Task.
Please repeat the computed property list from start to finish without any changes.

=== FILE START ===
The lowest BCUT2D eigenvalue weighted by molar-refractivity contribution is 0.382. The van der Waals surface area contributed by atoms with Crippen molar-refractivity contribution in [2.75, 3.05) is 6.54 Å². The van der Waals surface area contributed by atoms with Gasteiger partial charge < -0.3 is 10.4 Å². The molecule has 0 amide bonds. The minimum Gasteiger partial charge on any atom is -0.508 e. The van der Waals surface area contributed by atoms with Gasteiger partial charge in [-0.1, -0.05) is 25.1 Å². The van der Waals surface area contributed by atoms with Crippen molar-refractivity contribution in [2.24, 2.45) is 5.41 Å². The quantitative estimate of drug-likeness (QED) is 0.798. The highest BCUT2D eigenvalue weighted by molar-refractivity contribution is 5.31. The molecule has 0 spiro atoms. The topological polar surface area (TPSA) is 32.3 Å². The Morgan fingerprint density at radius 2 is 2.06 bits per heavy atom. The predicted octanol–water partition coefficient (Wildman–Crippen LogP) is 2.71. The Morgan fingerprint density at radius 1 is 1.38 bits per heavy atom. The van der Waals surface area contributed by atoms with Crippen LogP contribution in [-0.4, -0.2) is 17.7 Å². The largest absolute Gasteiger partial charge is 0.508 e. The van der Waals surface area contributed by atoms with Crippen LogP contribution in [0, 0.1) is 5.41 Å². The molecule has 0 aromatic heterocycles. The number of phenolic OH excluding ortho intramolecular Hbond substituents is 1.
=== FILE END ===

The lowest BCUT2D eigenvalue weighted by molar-refractivity contribution is 0.382. The van der Waals surface area contributed by atoms with Crippen molar-refractivity contribution in [2.75, 3.05) is 6.54 Å². The van der Waals surface area contributed by atoms with Gasteiger partial charge < -0.3 is 10.4 Å². The molecule has 0 amide bonds. The minimum Gasteiger partial charge on any atom is -0.508 e. The van der Waals surface area contributed by atoms with Gasteiger partial charge in [-0.1, -0.05) is 25.1 Å². The van der Waals surface area contributed by atoms with Crippen molar-refractivity contribution in [2.24, 2.45) is 5.41 Å². The quantitative estimate of drug-likeness (QED) is 0.798. The highest BCUT2D eigenvalue weighted by molar-refractivity contribution is 5.31. The molecule has 0 spiro atoms. The topological polar surface area (TPSA) is 32.3 Å². The Morgan fingerprint density at radius 2 is 2.06 bits per heavy atom. The predicted octanol–water partition coefficient (Wildman–Crippen LogP) is 2.71. The Morgan fingerprint density at radius 1 is 1.38 bits per heavy atom. The van der Waals surface area contributed by atoms with Crippen LogP contribution in [-0.4, -0.2) is 17.7 Å². The largest absolute Gasteiger partial charge is 0.508 e. The van der Waals surface area contributed by atoms with Crippen LogP contribution in [0, 0.1) is 5.41 Å². The molecule has 0 aromatic heterocycles. The number of phenolic OH excluding ortho intramolecular Hbond substituents is 1.